NEW YORK (Reuters Health) - People who are obese may have an increased risk of developing the neurological disorder restless legs syndrome (RLS), researchers reported Monday.
In a study of more than 88,000 U.S. adults, researchers at Harvard Medical School found that obese men and women were 42 percent more likely to have RLS than normal-weight study participants.
Abdominal obesity, in particular, was linked to RLS risk. Study participants with the largest waistlines had a 60 percent greater risk than those with the trimmest midsections, according to findings published in the journal Neurology.
RLS causes unpleasant sensations in the legs when a person is at rest, triggering an uncontrollable urge to move the legs to get relief. The cause is unknown, but researchers suspect that an imbalance in the movement-regulating brain chemical dopamine plays a role. Drugs that increase dopamine activity are sometimes used to treat RLS.
Past research has shown that obese adults tend to have lower dopamine activity in the brain than their thinner counterparts, but the relationship between obesity and RLS has been unclear.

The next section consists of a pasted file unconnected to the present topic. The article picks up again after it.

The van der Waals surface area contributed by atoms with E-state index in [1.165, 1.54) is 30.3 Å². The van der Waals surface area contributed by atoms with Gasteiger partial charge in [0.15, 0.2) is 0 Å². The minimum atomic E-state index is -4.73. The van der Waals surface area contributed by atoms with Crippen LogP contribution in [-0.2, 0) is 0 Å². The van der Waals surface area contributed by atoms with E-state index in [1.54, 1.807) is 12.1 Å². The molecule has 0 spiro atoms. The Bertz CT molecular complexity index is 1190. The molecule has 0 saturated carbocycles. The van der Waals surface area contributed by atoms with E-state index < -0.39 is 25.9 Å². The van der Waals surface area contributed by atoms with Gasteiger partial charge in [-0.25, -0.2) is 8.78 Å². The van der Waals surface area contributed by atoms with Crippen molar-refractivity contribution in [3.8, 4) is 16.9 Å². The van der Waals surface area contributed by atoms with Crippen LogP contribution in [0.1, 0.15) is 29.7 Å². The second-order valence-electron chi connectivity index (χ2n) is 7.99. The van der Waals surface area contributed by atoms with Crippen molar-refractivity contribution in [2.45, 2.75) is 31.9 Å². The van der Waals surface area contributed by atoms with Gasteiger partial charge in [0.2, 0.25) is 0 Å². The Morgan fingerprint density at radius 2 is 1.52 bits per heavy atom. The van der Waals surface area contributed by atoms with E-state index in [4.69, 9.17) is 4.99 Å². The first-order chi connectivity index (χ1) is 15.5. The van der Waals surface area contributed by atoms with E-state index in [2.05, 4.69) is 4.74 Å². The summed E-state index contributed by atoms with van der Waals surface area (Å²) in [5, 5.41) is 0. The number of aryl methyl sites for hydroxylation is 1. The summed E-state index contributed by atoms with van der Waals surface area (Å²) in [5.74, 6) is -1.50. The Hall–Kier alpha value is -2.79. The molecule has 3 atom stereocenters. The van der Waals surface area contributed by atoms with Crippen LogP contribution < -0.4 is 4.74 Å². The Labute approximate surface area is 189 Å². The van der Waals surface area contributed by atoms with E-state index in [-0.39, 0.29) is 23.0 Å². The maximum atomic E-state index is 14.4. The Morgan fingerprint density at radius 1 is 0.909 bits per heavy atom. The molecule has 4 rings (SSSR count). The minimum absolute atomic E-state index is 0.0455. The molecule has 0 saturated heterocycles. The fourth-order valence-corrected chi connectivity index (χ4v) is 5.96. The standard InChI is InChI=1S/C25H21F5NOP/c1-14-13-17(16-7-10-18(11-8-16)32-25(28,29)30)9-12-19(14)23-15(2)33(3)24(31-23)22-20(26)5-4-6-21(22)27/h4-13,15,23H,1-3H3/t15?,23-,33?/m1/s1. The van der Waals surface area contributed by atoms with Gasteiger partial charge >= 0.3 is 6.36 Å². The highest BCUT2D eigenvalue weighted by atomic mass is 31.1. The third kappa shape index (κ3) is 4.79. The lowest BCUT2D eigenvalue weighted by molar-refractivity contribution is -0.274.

“Our study suggests that obesity could be a risk factor for RLS,” lead researcher Dr. Xiang Gao told Reuters Health. However, the findings do not prove that obesity leads to RLS, and further studies that follow people over time are needed to confirm obesity as a risk factor, Gao added.
In theory, dopamine could help explain the connection between obesity and RLS. But Gao said there are likely to be multiple mechanisms through which excess weight contributes to the neurological disorder.
One possibility, he noted, is the higher risk of heart disease among overweight adults. Studies have found links between cardiovascular disease and RLS, and it’s thought that dysfunction in the blood vessels may play a role in RLS.